A Fan’s Notes is a fictionalized memoir of the author, which means he’s given himself the liberty to stretch the truth here and there.  Exley is the son of a football star, and the central theme of the book is Exley’s comparison of himself to the New York Giants, and especially to Giant’s running back, Frank Gifford.  Exley recounts his irresponsibility, failed dreams, drinking binges, and time spent as a patient in an insane asylum.  The book is witty and comedic, but in a sad and painful way.  A Fan’s Notes is the first book in a trilogy written by Exley.  The other two books are Pages From a Cold Island and Last Notes From Home.  The two sequels are not as highly acclaimed as the first.  From what I’ve read about them, however, is that they would have garnered more respect if not for the over-shadowing excellence of A Fan’s Notes.

Post0005_44.  Dairy Queen, by Catherine Gilbert Murdock (2006).

Dairy Queen is not one of the books I expected to find in my top five list.  What does it have to say about the caliber of football novels when a young adult book targeted for girls makes football’s best-ever list?  Taking nothing away from the book – I’m sure it’s a beautifully crafted novel – but it’s a sorry statement indeed.

After her father is hurt, a 15-year old girl takes over much of the work on a Wisconsin dairy farm.  Despite the girl’s workload, she tries out for her local high school’s football team and becomes the talk of the town.  The book is a humorous, romantic romp filled with great dialogue and authentic, exciting sports action.  Dairy Queen is the first book in a trilogy, with the sequels, The Off Season and Front and Center, garnering even higher reviews, albeit with smaller sampling sizes.

Post0005_33.  Crash, by Jerry Spinelli (1996).

Crash is another book marketed for the young adult audience.  The story revolves around Crash, a strong and rowdy seventh-grade athlete who loves to spend his time picking on a scrawny vegetarian Quaker boy.  Crash eventually becomes the school’s star football player.  As the story develops, Crash begins to realize the debasement of bullying people and playing brutish pranks.  Without it being noticeable, the book delivers a deep, moral message.  Crash is an amusing book with deep character development.  It will make you laugh, yet think.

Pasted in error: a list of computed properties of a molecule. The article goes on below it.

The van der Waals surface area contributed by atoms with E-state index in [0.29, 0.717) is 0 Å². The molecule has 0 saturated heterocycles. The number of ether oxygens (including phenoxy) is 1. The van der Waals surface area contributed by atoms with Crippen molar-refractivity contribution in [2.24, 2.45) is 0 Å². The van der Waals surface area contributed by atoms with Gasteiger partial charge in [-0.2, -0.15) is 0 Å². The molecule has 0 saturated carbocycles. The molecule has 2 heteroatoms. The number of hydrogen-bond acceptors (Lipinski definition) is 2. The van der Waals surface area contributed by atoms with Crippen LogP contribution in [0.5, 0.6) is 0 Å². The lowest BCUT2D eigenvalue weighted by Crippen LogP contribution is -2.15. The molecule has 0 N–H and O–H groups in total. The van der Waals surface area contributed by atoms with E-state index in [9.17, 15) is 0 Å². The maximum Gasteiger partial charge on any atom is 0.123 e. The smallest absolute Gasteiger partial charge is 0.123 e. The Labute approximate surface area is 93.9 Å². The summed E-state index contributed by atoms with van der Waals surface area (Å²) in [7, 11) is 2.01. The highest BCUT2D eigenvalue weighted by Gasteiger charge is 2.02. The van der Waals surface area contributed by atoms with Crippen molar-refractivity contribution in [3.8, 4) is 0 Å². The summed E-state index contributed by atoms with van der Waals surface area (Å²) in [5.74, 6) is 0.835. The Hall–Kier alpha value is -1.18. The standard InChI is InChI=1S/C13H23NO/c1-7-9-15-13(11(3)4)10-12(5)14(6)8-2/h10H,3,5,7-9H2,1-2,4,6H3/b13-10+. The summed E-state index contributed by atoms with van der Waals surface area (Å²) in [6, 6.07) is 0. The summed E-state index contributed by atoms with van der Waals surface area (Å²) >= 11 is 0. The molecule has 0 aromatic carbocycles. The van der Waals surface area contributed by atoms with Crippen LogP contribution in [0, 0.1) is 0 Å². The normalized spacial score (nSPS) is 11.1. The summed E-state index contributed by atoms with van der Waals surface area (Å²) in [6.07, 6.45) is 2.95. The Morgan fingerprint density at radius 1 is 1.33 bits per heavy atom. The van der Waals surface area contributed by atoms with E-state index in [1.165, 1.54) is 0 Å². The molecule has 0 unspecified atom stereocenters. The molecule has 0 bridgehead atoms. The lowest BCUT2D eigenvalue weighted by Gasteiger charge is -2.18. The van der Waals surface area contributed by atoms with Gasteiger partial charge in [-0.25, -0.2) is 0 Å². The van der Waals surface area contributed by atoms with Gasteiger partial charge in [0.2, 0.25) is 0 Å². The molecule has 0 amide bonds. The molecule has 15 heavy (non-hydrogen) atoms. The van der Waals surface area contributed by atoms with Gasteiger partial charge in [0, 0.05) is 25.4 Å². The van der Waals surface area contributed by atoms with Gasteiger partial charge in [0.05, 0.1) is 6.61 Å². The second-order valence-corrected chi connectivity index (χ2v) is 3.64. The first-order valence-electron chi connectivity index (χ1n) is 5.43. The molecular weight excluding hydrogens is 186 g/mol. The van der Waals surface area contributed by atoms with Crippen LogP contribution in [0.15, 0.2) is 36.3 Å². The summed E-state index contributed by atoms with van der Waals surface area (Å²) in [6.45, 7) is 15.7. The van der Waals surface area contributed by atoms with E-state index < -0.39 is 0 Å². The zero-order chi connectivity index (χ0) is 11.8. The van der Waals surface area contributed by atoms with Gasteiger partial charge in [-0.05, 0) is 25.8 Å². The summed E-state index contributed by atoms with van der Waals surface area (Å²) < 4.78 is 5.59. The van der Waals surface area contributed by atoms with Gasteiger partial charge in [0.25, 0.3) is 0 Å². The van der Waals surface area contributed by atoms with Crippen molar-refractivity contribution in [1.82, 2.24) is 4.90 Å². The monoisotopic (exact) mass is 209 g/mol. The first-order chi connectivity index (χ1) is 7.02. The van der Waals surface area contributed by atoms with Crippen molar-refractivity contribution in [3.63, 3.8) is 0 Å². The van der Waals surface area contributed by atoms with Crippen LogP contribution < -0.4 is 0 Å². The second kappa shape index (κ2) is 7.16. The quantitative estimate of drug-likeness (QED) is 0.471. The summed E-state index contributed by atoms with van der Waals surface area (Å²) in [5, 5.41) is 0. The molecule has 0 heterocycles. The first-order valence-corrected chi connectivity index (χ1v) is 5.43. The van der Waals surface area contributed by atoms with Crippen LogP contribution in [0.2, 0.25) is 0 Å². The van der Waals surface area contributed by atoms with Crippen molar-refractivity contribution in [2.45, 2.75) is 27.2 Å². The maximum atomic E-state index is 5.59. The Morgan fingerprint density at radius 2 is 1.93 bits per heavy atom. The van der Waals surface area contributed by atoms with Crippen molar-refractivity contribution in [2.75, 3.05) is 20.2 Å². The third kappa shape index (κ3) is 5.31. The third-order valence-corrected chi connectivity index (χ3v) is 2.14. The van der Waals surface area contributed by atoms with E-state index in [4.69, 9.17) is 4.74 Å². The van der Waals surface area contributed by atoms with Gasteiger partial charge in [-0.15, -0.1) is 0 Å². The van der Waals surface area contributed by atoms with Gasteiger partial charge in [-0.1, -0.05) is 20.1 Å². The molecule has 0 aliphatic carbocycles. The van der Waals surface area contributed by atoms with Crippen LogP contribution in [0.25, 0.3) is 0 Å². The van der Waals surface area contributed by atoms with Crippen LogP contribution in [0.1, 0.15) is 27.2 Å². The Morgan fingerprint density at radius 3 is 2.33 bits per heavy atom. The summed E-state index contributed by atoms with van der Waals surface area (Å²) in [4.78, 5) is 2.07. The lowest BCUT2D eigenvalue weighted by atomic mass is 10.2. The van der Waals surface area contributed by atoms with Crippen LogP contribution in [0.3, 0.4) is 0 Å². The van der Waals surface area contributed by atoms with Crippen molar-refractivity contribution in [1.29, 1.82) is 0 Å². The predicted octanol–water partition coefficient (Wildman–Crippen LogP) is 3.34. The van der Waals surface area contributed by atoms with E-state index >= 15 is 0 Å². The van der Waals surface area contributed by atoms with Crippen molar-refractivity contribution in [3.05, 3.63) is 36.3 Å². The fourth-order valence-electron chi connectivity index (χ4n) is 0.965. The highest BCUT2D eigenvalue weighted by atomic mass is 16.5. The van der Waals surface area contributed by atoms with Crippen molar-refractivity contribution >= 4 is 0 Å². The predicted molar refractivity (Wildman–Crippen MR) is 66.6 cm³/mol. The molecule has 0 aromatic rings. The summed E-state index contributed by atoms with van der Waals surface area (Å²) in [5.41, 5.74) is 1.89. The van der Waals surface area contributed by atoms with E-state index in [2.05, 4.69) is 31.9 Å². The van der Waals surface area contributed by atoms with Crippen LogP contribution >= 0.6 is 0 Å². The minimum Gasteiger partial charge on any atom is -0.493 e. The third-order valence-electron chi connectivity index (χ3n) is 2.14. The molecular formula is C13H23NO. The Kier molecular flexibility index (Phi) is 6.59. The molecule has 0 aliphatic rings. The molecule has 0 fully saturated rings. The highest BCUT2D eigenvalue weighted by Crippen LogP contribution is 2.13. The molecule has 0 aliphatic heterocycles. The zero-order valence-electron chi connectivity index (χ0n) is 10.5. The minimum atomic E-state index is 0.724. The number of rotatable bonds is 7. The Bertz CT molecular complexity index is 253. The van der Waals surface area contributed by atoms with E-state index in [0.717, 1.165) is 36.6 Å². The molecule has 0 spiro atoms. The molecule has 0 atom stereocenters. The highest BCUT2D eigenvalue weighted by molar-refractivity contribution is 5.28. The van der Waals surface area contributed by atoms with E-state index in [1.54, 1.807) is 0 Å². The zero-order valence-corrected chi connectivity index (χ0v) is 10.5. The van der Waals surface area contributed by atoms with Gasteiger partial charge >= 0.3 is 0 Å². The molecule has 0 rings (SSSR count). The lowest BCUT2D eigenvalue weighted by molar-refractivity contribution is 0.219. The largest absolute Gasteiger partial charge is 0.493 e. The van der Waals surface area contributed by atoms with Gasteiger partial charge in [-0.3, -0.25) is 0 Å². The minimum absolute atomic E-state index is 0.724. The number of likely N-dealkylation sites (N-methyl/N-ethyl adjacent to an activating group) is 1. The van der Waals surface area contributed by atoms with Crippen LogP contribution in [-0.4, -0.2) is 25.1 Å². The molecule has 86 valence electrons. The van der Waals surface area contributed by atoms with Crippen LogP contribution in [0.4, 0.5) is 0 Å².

Post0005_22.  Touchback, by Don Handfield (2011).

This book sounds like it could be a Twilight Zone episode, so the description of the book appealed to me right away.  A young man with a full scholarship to Ohio State breaks his leg in his high school’s state championship game.  From there, the next twenty years of his life are a slow downward spiral.  Then a miracle takes place.  The man is given the opportunity to travel back in time and given a second chance to obtain everything he’s ever dreamed about.  But what about the devoted wife he would have to leave behind?  Is getting everything he’s ever wanted worth giving up everything he’s ever had?

 

Post0005_11.  The Rookie, by Scott Sigler (2009).

The Rookie takes place 700 years in the future.  Teams consist of both humans and aliens, and the game has become much more brutal than it is today.  Organized crime runs every franchise, and it’s not uncommon for games to be fixed, and rival players to be murdered.  The story follows a 19-year-old quarterback prodigy who has been raised all his life to compete on the field.

The Rookie is the first book in the wildly popular Galactic Football League series.  Other books in the series are also rated very high.  They are: The Starter, The All-Pro, The MVP, along with Title Fight, The Reporter, and The Detective.  Additional books are also in the works.

I’d like to name a few honorable mentions.  These are books that ranked quite high, but did not accumulate enough customer reviews to qualify for the 50-review minimum.  They are:

  • Facing the Giants, by Eric Wilson.
  • Deep Zone, by Tim Green (ages 8 and up)
  • Game, by Phil Truman
  • Love’s Winning Plays, by Inman Majors
  • Varsity Blues, by Jon Baker

Well, that will do it for this post.  I hope you’re able to find at least one book from this list that’s whetted your reading appetite.

As always, run to daylight.
~Randy